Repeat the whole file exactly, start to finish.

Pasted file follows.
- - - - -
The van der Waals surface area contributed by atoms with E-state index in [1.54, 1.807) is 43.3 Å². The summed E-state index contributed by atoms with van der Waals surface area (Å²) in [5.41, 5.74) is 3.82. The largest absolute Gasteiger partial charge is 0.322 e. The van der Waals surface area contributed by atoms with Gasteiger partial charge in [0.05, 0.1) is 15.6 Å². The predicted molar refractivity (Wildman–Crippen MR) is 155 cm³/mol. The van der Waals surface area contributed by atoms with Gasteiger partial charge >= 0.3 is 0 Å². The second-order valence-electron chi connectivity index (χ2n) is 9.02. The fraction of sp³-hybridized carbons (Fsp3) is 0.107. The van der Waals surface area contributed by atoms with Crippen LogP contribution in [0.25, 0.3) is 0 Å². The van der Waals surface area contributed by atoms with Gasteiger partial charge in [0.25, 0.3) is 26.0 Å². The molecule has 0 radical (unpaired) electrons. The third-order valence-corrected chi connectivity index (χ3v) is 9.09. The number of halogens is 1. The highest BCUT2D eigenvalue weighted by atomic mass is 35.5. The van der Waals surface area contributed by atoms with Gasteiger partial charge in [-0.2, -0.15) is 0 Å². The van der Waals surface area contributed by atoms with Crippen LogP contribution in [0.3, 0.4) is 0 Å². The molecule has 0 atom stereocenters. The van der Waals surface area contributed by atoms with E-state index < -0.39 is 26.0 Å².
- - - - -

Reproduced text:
The van der Waals surface area contributed by atoms with E-state index in [1.54, 1.807) is 43.3 Å². The summed E-state index contributed by atoms with van der Waals surface area (Å²) in [5.41, 5.74) is 3.82. The largest absolute Gasteiger partial charge is 0.322 e. The van der Waals surface area contributed by atoms with Gasteiger partial charge in [0.05, 0.1) is 15.6 Å². The predicted molar refractivity (Wildman–Crippen MR) is 155 cm³/mol. The van der Waals surface area contributed by atoms with Gasteiger partial charge >= 0.3 is 0 Å². The second-order valence-electron chi connectivity index (χ2n) is 9.02. The fraction of sp³-hybridized carbons (Fsp3) is 0.107. The van der Waals surface area contributed by atoms with Crippen LogP contribution in [0.25, 0.3) is 0 Å². The van der Waals surface area contributed by atoms with Gasteiger partial charge in [0.25, 0.3) is 26.0 Å². The molecule has 0 radical (unpaired) electrons. The third-order valence-corrected chi connectivity index (χ3v) is 9.09. The number of halogens is 1. The highest BCUT2D eigenvalue weighted by atomic mass is 35.5. The van der Waals surface area contributed by atoms with Gasteiger partial charge in [-0.2, -0.15) is 0 Å². The van der Waals surface area contributed by atoms with Crippen LogP contribution in [0.3, 0.4) is 0 Å². The molecule has 0 atom stereocenters. The van der Waals surface area contributed by atoms with E-state index < -0.39 is 26.0 Å².